onychomycosis 4990 diabetic populations at 71% (Table 1). Aspergillus spp. constitutes 7.7–100% of the proportion of NDM onychomycosis . Over 50% (23/42) of the reviewed epidemiological studies reportedly isolated Aspergillus spp. in 50–100%
onychomycosis 5208 50–100% of the NDMs. Onychomycosis due to Aspergillus spp. is thus more prevalent and emerging cause of onychomycosis than previously thought.Table 1Prevalence of Aspergillus onychomycosisAuthor/referencesYearCountryNumber
onychomycosis 5280 prevalent and emerging cause of onychomycosis than previously thought.Table 1Prevalence of Aspergillus onychomycosis Author/referencesYearCountryNumber of cases*% of total cause of onychomycosis% of total non-dermatophyteMost
onychomycosis 5357 thought.Table 1Prevalence of Aspergillus onychomycosisAuthor/referencesYearCountryNumber of cases*% of total cause of onychomycosis % of total non-dermatophyteMost common Aspergillus speciesCommentsMoubasher et al. [[38]]2017Assiut,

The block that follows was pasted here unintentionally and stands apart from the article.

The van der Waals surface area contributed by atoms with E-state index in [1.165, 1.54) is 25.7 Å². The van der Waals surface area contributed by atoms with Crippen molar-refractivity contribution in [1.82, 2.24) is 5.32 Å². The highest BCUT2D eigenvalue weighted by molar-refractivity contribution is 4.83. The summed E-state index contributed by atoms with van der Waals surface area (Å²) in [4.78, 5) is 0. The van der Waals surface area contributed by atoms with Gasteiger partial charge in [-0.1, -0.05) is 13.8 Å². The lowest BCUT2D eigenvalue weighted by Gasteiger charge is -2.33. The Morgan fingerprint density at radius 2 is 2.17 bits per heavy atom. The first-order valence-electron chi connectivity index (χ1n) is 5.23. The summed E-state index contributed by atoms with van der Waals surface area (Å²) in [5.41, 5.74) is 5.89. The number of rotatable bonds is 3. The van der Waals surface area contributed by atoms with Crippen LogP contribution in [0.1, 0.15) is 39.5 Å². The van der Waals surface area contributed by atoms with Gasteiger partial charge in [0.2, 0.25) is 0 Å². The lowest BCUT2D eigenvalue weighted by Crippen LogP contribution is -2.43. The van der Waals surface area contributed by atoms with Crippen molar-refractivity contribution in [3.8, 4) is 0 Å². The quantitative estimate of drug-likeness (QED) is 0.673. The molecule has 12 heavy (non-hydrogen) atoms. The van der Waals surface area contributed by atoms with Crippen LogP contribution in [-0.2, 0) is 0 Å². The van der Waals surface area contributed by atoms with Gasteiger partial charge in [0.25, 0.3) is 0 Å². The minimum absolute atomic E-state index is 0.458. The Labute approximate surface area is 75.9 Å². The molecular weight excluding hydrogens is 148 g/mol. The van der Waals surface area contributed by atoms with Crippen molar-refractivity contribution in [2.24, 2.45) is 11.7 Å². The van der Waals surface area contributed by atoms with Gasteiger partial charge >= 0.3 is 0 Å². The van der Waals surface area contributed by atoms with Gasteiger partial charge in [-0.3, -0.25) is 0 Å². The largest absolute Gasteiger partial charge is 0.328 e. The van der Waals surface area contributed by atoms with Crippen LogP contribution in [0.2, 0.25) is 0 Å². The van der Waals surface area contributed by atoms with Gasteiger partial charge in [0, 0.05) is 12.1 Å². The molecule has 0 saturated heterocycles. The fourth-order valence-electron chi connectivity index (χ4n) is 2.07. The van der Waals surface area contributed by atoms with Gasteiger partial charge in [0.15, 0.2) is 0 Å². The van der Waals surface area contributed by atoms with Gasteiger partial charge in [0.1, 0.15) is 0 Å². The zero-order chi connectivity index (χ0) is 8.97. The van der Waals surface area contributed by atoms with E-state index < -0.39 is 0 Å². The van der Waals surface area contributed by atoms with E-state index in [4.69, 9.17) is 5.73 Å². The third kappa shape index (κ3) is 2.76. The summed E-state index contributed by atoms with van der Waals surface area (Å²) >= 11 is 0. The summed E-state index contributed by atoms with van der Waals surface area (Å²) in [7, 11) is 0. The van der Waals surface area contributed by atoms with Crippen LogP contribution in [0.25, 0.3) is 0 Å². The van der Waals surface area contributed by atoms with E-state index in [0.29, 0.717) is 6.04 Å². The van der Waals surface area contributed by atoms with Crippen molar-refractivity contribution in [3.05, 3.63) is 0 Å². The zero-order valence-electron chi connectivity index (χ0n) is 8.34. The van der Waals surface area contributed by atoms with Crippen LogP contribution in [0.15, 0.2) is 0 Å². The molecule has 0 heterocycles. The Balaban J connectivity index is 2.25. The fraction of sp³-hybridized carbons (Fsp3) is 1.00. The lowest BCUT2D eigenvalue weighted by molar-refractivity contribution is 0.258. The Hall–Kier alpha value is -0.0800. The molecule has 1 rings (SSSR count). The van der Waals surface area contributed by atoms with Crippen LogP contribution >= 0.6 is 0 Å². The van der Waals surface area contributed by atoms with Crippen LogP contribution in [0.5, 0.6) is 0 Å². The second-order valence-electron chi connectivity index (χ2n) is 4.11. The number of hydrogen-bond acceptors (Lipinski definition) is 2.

onychomycosis 5606 and A. terreus–Martínez-Herrera et al. [[6]]2016Guatemala32–34.4Not statedOpportunistic mould onychomycosis Motamedi et al. [[4]]2016Tehran, Iran42412.369.3A. flavusChadeganipour et al. [[39]]2016Isfahan, Iran1,2849.162.2A.
onychomycosis 6826 retrospective studyHajoui et al. [[32]]2012Morocco150–35.3Not stated20-year retrospective study on only mould onychomycosis Leelavathi et al. [[45]]2012Malaysia23135.159.8Not stated5-year retrospective studyMinkoumou et al. [[46]]2012Cameroon5213.570.0A.
onychomycosis 8685 (21%), A. terreus (12%)Piraccini et al. [[60]]2004Italy79629.4Not statedCases of white superficial onychomycosis Grover et al. [[33]]2003Bangalore and Jorhat, India5018.684.6A. niger (100%)–Romano et al. [[61]]2003Italy4,0463.325.2Not